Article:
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MK In your discussion of the “Sensation” show at the Brooklyn Museum last fall, you say that the British artists seem less demoralized than their American counterparts, in part because the Brits don’t suffer from the funding deficit that artists here face, but also because they seem to work under the illusion that making progress, that doing something fundamental, is a direction. I take it that the illusion here is relative to the pluralism in art you espouse, according to which the history of art has no direction anymore. How is it, briefly, that you can be a pluralist in art, as well as in criticism, yet insist that you have no use for pluralism in philosophy, where you remain an essentialist?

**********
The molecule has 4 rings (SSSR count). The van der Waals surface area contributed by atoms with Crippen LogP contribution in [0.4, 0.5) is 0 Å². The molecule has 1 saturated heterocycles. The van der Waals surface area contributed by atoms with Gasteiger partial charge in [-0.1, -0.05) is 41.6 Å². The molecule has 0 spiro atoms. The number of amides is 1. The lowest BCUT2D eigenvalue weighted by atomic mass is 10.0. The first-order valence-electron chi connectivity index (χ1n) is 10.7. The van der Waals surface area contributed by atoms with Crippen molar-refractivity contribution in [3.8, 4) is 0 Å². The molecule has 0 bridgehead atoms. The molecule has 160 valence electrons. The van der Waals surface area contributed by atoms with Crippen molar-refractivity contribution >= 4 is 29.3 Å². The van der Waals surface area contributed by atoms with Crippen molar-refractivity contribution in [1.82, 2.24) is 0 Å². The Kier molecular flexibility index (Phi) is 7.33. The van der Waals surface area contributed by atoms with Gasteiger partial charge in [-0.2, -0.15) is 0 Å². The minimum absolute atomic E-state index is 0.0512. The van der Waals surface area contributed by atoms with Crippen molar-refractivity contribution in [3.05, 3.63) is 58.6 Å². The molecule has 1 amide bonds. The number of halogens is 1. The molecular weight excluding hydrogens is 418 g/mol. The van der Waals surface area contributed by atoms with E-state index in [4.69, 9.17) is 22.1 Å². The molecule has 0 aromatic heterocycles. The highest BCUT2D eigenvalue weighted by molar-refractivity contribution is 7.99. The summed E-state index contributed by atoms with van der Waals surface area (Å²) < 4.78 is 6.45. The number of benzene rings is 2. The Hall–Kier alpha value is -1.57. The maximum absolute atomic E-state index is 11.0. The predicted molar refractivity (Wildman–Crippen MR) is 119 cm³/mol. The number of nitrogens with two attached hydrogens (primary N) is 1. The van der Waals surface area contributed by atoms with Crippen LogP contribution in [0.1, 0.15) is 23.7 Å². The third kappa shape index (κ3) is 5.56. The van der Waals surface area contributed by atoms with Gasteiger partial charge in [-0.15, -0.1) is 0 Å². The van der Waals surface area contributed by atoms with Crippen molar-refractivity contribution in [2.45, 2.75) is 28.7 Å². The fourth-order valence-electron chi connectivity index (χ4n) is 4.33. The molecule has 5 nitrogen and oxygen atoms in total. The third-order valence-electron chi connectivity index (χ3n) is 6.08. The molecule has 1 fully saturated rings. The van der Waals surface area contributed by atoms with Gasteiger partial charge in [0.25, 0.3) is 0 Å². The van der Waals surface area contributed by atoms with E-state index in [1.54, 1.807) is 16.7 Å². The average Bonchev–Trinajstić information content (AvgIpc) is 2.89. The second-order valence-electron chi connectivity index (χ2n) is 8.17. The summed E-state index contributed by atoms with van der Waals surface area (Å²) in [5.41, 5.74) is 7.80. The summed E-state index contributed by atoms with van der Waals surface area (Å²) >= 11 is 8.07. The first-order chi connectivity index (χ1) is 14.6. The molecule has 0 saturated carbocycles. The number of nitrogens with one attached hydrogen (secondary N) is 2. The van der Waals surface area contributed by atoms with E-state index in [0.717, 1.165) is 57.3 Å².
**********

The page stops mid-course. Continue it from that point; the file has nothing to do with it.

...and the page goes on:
AD Philosophy in its nature is either true or false. That’s not the case with art. Pluralism in philosophy consists in treating it as if philosophy were art—one admires the logical architecture, the vision, or whatever. There is that. But in philosophy one aims at truth.

– ARTHUR DANTO INTERVIEW

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